Option 1 didn't work for me. onPrepare/onCreate wasn't invoked after the invalidate. I chose to hang on to the Menu object and change it dynamically. –  Alik Elzin - kilaka Dec 17 '12 at 9:20

in my case: invalidateOptionsMenu just re-setted the text to the original one, but directly accessing the menu item and re-writing the desire text worked without problems:

if (mnuTopMenuActionBar_ != null) {
    MenuItem mnuPageIndex = mnuTopMenuActionBar_
        .findItem(R.id.menu_magazin_pageOfPage_text);

    if (mnuPageIndex != null) {
        if (getScreenOrientation() == 1) {
            mnuPageIndex.setTitle((i + 1) + " von " + pages);
        }
        else {
            mnuPageIndex.setTitle(
                (i + 1) + " + " + (i + 2) + " " + " von " + pages);
        }
        // invalidateOptionsMenu();
    }
}

due to the comment below, I was able to access the menu item via the following code:

@Override
public boolean onCreateOptionsMenu(Menu menu) {
    MenuInflater inflater = getMenuInflater();
    inflater.inflate(R.menu.magazine_swipe_activity, menu);
    mnuTopMenuActionBar_ = menu;
    return true;
}
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How did you get a handle to the ActionBar view with mnuTopMenuActionBar_? –  Paul Mennega Jan 2 '12 at 23:33
1  
when the action bar gets initialized, i saved the view to a member variable... like this: @Override public boolean onCreateOptionsMenu(Menu menu) { MenuInflater inflater = getMenuInflater(); inflater.inflate(R.menu.magazine_swipe_activity, menu); mnuTopMenuActionBar_ = menu; return true; } –  cV2 Jan 4 '12 at 9:06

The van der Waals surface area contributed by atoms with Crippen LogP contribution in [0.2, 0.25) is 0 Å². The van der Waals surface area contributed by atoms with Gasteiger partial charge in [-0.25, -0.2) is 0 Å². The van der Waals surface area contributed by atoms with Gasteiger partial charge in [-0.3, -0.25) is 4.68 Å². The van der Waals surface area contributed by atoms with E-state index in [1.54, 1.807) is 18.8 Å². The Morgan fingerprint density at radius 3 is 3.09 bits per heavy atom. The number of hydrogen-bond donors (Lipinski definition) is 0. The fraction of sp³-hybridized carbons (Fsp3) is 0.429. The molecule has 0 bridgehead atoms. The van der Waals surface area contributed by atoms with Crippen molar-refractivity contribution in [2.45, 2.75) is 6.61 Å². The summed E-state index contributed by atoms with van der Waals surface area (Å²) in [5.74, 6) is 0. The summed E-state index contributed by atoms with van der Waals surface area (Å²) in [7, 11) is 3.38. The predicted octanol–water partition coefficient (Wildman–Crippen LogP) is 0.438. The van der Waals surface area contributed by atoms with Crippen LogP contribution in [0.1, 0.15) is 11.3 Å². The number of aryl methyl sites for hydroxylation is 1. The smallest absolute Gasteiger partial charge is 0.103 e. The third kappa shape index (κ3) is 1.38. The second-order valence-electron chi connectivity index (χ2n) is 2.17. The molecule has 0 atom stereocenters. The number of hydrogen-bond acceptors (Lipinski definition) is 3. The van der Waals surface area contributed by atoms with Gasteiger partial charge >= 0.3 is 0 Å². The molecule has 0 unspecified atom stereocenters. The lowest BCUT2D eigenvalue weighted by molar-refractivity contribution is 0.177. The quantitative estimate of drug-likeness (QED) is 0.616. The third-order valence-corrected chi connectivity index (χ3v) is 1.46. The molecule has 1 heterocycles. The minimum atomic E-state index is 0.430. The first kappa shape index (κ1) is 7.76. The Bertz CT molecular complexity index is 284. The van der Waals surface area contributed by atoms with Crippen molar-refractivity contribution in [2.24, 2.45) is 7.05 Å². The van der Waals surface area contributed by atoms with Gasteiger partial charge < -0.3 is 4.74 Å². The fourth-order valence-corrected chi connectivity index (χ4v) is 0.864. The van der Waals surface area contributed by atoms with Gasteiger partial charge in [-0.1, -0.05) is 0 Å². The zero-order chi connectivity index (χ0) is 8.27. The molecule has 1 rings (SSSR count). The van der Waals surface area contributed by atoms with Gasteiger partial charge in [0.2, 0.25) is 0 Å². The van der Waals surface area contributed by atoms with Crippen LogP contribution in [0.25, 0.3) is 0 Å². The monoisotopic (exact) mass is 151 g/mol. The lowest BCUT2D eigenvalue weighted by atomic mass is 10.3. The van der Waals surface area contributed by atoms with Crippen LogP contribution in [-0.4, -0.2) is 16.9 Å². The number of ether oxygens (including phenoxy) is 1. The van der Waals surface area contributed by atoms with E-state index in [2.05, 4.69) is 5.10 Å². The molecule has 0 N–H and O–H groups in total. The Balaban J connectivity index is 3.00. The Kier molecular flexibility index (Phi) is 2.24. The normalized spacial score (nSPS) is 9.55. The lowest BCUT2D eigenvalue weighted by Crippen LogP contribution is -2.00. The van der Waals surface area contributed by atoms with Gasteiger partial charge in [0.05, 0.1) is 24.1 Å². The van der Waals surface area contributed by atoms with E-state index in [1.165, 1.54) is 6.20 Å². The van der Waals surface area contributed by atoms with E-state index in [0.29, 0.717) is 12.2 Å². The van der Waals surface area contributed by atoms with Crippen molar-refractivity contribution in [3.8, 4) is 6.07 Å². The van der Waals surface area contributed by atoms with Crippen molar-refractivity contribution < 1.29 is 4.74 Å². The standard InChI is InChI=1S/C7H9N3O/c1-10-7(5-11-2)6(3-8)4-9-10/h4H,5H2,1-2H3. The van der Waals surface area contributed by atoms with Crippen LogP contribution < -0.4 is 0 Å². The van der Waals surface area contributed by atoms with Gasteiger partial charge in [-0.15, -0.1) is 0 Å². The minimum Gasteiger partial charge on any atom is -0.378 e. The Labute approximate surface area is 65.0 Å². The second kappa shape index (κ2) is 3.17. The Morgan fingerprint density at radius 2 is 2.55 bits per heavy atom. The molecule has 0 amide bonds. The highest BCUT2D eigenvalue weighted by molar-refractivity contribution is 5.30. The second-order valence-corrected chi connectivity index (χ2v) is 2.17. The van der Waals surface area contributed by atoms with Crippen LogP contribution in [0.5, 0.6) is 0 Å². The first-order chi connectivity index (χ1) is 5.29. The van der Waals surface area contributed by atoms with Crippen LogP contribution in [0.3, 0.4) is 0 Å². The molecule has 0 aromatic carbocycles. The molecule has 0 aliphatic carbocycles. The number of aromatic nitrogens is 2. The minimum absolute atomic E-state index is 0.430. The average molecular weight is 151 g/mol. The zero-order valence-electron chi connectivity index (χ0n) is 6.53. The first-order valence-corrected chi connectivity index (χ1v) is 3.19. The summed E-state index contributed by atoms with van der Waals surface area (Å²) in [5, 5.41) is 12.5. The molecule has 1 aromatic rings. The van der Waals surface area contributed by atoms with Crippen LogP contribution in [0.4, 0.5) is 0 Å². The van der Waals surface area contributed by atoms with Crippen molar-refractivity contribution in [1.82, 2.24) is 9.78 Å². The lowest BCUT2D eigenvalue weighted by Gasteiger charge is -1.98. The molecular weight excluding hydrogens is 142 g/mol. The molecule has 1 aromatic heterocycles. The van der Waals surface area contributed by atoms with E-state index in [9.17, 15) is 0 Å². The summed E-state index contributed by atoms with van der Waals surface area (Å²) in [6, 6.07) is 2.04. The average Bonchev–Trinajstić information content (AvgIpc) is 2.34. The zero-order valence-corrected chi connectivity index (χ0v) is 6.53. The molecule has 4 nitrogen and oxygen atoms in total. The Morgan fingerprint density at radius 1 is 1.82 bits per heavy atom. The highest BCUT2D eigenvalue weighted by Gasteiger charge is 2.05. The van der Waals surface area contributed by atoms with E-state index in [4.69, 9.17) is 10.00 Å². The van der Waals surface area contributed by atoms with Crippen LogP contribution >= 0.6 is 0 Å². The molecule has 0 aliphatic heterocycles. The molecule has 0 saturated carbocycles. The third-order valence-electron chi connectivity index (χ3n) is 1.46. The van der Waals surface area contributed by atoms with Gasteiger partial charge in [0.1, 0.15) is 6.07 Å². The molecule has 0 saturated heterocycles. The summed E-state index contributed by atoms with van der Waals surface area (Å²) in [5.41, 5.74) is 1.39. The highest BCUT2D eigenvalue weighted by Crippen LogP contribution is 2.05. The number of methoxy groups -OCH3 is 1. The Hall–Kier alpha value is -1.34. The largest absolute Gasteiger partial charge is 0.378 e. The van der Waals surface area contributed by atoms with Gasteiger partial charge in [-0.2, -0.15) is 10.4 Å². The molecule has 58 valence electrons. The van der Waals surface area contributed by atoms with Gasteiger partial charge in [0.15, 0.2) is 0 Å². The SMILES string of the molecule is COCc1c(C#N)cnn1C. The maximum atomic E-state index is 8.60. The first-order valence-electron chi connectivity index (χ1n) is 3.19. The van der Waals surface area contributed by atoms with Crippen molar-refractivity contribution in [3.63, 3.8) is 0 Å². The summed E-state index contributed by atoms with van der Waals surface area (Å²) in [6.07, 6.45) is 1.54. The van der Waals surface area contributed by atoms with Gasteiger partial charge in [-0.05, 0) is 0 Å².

By doing that, you can have synchronization issues right? I mean. you dont know EXACTLY when onCreateOptionMenu is going to run, so you may reach your piece of code with the mnuTopMenuActionBar_ uninitialized, right? How would you work around that? –  acrespo Oct 15 '13 at 20:42
    
hey, if actionbar is used (yes, here it is) this method is always called, so there's no problem with that... (directly at activity start) stackoverflow.com/questions/7705927/… –  cV2 Oct 15 '13 at 22:05

I have used this code:

public boolean onPrepareOptionsMenu (Menu menu) {       
    MenuInflater inflater = getMenuInflater();
    TextView title  = (TextView) findViewById(R.id.title);
    menu.getItem(0).setTitle(
        getString(R.string.payFor) + " " + title.getText().toString());
    menu.getItem(1).setTitle(getString(R.string.payFor) + "...");
    return true;        
}

And worked like a charm to me you can find OnPrepareOptionsMenu here

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2  
What is the purpose of MenuInflater here? –  Igor Ganapolsky Jan 23 '13 at 17:17

For clarity, I thought that a direct example of grabbing onto a resource can be shown from the following that I think contributes to the response for this question with a quick direct example.

private MenuItem menuItem_;

@Override
public boolean onCreateOptionsMenu(Menu menuF) 
{
    MenuInflater inflater = getMenuInflater();
    inflater.inflate(R.menu.menu_layout, menuF);
    menuItem_ = menuF.findItem(R.id.menu_item_identifier);
    return true;
}

In this case you hold onto a MenuItem reference at the beginning and then change the state of it (for icon state changes for example) at a later given point in time.